—chef, restaurateur and food influencer—assumes the role of our culinary conscience in “The Next Thing You Eat,” a six-part Hulu series with a built-in audience of seven-billion-plus earthlings. Who’s not interested in food? Or the issues raised in the show? Exploitative foods apps. The disappearance of restaurant workers. The disappearance of restaurants. Lab-grown meat. And the inescapable logic of vegetarianism—something the omnivorous Mr. Chang agrees makes sense. “I just don’t have that kind of moral integrity yet,” he concedes. If that doesn’t win him sympathy, nothing will.
The Next Thing You Eat
Mr. Chang doesn’t pretend to be a know-it-all during the series produced with Oscar-winner
(“20 Feet From Stardom”), despite his stature in the food business (and on food-oriented TV). The founder of the trend-setting Momofuku and its various spinoffs, he admits in episode 1—which is devoted largely to the perils posed to restaurants and cuisine itself by the rise of delivery apps and robotics—that he missed the boat himself regarding the current state of takeout. And that there may be no turning back. This may be a largely urban problem—few places are as reliant on deliveries as, say, New York and Los Angeles—but Mr. Chang sees automation as a threat, in the end, to creative cookery and independence within the food industry at large. He doesn’t want to quite admit it, but when it comes to convenience and consistency, McDonald’s being the obvious exemplar, Mr. Chang’s kind of dream is doomed.
But so is the American Dream, he argues, because the food industry is a prime provider of entry-level employment. It’s a world in which people really do work their way up—as his immigrant father did, Mr. Chang tell us. With robots performing food preparation and deliveries, a traditional source of low-level employment will vanish. So will the human element in food prep, though he has people arguing otherwise, among them people who make robots.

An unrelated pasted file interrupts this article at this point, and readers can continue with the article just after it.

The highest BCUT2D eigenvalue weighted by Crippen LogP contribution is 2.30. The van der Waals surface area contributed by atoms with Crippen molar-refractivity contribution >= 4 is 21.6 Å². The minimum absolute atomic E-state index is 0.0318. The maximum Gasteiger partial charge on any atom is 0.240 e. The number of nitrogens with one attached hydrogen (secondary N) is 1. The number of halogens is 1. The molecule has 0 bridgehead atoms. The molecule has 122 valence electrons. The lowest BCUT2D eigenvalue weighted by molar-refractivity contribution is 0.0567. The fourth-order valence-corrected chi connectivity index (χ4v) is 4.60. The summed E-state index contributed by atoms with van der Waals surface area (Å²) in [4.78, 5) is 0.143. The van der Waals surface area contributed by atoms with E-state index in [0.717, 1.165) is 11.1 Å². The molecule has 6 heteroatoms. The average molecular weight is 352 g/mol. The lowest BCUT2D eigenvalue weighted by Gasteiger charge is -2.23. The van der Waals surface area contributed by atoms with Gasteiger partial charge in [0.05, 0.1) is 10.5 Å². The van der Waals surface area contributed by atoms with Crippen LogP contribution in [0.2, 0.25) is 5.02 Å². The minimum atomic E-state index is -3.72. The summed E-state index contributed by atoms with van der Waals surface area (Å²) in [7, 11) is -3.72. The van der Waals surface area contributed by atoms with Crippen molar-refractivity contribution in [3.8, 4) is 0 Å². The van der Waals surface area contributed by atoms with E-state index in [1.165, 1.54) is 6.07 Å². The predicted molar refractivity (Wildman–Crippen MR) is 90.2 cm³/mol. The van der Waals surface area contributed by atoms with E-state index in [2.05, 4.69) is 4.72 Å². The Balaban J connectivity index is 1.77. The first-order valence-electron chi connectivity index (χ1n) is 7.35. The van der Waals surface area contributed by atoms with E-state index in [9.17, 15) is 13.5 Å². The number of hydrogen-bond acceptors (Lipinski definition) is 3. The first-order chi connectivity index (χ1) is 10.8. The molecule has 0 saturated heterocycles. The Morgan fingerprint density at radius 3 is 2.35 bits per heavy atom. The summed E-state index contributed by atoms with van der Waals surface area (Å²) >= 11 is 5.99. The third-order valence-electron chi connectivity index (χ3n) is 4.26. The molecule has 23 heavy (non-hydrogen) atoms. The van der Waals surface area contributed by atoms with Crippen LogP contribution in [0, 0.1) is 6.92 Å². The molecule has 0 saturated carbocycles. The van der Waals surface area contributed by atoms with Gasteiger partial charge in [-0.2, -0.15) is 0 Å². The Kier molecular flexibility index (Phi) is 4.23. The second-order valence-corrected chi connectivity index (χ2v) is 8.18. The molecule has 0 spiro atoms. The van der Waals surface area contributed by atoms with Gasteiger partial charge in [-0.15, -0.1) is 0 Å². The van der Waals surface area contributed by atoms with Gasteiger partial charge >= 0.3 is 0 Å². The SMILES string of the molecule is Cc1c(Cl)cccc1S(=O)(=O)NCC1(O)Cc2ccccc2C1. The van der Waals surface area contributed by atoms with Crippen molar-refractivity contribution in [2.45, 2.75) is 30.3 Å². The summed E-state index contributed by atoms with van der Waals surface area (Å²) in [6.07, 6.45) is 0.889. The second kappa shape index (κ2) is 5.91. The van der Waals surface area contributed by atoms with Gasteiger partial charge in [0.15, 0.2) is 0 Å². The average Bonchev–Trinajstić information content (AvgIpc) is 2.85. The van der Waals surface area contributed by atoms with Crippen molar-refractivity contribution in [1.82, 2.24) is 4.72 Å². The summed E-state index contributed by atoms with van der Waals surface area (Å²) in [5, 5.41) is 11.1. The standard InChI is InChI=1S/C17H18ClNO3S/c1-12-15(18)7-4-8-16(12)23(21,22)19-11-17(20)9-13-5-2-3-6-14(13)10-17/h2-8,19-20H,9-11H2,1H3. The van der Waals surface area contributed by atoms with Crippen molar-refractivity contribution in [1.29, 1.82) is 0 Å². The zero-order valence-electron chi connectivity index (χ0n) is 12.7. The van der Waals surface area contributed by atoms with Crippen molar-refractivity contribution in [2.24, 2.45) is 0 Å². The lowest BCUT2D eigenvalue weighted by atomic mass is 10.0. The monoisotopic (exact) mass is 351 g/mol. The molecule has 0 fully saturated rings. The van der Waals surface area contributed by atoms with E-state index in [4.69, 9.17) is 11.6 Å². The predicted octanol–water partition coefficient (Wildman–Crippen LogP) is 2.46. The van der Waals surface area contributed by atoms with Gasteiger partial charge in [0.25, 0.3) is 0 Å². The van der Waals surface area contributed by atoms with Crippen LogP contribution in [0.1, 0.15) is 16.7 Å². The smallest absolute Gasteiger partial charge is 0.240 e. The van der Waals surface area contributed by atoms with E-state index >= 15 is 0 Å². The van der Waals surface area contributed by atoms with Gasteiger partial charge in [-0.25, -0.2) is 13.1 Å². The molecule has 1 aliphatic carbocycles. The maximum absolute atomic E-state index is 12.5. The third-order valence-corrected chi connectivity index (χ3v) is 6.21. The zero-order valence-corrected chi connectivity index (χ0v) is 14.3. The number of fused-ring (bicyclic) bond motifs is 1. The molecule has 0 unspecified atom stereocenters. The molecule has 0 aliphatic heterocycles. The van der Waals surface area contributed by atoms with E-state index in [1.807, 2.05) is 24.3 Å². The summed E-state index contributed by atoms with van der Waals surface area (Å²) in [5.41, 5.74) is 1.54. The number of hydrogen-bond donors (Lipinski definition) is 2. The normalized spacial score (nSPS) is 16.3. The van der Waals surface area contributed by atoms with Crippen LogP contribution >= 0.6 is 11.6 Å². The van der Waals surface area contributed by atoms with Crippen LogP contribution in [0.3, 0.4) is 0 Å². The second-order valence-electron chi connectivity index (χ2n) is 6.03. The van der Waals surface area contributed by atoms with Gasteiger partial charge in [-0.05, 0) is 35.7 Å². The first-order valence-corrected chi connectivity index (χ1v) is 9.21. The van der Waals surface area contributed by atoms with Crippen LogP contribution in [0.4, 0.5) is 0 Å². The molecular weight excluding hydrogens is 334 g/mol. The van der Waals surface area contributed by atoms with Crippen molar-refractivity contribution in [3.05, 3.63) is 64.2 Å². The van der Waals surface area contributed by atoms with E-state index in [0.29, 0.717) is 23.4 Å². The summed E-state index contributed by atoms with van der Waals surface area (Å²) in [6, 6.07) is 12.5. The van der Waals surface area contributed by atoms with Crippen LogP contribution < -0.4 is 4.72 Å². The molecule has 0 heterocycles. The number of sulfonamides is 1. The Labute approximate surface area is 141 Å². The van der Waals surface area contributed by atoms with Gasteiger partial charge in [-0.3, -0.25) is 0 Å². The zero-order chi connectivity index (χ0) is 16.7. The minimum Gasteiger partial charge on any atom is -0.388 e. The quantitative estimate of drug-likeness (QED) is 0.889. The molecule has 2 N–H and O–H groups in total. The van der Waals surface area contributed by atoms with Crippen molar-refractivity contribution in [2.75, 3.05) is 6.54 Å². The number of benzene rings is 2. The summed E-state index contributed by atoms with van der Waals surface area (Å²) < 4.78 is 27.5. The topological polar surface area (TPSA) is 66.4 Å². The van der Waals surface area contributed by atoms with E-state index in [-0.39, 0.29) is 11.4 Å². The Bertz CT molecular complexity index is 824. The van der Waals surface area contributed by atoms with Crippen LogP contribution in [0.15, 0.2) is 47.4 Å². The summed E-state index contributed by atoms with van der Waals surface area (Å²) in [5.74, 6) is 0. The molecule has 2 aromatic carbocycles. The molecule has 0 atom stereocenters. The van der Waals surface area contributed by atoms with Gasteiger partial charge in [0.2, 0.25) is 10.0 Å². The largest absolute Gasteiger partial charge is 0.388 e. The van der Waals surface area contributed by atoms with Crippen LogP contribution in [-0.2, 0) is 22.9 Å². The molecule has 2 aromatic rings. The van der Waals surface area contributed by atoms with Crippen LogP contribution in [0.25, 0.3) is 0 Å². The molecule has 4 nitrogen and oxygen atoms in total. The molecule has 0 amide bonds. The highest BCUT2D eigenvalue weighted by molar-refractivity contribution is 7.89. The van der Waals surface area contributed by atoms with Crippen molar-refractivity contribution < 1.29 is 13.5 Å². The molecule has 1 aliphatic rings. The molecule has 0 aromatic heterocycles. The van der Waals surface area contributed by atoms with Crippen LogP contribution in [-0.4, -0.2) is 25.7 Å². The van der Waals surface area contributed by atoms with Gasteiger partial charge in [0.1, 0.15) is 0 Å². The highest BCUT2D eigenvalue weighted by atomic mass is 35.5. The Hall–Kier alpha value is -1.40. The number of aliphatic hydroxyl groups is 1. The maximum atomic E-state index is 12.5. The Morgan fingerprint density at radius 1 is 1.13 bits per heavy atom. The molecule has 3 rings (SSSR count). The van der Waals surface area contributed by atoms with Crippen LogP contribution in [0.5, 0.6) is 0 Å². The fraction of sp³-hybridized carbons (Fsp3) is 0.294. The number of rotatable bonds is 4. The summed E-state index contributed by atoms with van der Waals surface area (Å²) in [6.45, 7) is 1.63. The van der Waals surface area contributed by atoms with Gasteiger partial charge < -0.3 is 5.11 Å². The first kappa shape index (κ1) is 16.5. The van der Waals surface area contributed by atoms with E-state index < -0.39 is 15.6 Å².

The imagery is frisky, the tone is often humorous, and the food being prepared throughout the show is often mouth-watering—it’s hard to make real food look appetizing, which is why there are such things as food stylists. But “The Next Thing You Eat” seems photographically honest. It’s honest, too, about what’s on the menu of the future. As someone who has snacked on French-fried grasshoppers, I can attest to their nutty goodness, but a lot of people will recoil from the very idea of eating insects, despite their much-touted nutritional benefits. A lot of our bias against/attraction to certain foods is cultural, Mr. Chang is careful to point out, though knowing that won’t necessarily help anyone get through a meal at the Kentucky Fried Cockroach of the future.
The bugs don’t march in until episode 6, though, and while insect-dining might be the series’ most sensational sequence, there are other tidbits that might be just as off-putting. Producing actual meat—animal-based and grown from cells—may be a sustainable alternative to factory farming and the environmental damage it entails, but why? Especially when there are plant-based alternatives that serve much of the purpose of actual beef, a mere element in the classic American burger’s elaborate construction of salty, spicy, sour, sweet and basically a vehicle for condiments. People will argue this, but that’s one of the assets of the show. Mr. Chang gets us to look at food and food service differently, and in ways that aren’t always pleasant—like watching someone else eat. But overall it’s enthralling, hugely informative and even, at certain times at least, appetizing.
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